The distinction is also consequential for the nature and obligations of platforms which host user-generated content, like Facebook or YouTube. Recent years have seen a spate of such platforms undertaking licensing deals with major music publishers and rights-owners for the use of their repertoire by users, spurred by legislative measures like Article 17 of the European Union Copyright Directive. In fact, IPRS only last week inked a new deal with Facebook to license its repertoire for Facebook and Instagram’s new music streaming features, although the press communication does not indicate whether this deal covers user generated content or only allows for the streaming of specific works.

This confusion over live-streaming licensing epitomises the need for legal institutions, and legislative institutions in particular, to take account of the new media of online digital music and clarify the exploitation of rights occurring through these new media, in a manner which allows for the generativity of online technologies and creativity of music production.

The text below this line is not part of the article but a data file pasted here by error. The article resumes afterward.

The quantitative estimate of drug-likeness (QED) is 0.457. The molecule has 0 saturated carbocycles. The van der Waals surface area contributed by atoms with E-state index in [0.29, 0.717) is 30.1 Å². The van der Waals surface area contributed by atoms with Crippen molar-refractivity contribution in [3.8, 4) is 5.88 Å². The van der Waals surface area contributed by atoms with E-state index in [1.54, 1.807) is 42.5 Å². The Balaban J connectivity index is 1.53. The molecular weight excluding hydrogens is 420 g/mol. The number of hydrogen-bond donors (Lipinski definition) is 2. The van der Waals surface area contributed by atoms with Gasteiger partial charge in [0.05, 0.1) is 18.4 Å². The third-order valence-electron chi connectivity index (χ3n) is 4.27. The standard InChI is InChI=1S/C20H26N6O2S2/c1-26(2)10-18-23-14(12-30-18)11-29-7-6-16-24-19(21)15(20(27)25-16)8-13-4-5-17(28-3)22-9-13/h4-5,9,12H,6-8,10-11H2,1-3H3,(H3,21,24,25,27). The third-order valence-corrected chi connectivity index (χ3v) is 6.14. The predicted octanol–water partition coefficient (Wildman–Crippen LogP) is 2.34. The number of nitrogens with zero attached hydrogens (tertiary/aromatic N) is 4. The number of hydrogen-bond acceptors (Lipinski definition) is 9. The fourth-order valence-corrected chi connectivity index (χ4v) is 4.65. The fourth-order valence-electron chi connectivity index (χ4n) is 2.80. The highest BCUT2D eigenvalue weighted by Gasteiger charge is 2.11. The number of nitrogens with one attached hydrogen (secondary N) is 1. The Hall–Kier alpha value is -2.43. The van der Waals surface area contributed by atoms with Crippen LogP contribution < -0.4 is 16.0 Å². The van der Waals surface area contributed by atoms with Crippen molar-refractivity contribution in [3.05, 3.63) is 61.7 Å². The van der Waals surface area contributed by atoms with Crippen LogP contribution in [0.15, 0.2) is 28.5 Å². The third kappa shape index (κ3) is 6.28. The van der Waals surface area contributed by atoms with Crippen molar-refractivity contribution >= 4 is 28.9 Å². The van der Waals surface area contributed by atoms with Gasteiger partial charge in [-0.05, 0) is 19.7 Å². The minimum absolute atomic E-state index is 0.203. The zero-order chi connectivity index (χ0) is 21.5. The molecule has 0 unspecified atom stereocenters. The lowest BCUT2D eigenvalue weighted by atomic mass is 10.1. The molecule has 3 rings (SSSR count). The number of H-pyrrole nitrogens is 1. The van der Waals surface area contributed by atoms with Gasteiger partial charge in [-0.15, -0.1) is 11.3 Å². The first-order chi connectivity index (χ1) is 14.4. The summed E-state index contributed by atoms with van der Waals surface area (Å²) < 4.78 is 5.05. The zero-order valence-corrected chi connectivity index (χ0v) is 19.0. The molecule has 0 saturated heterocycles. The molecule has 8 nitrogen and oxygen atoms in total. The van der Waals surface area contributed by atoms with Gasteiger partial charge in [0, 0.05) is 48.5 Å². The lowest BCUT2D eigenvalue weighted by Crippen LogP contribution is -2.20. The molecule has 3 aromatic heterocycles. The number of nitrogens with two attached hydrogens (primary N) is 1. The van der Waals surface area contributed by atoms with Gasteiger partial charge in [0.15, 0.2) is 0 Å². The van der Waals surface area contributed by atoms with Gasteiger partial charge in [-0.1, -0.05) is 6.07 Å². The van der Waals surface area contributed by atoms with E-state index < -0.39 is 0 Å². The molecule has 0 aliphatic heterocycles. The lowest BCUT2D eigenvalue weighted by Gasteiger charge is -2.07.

Tariff Transparency and Non-Compliance with Copyright Rules?

Apart from the scope of the licenses sought by IPRS, the manner in which the notice has been rolled out raises questions about the governance of the copyright society and the legality of the notice. The initial notice states that the new licenses will be in effect from July 1, even though a disclaimer notes that this is ‘subject to approval by members in the general meeting’. There is no notice for the AGM or an extraordinary general meeting for adopting the terms of the notice.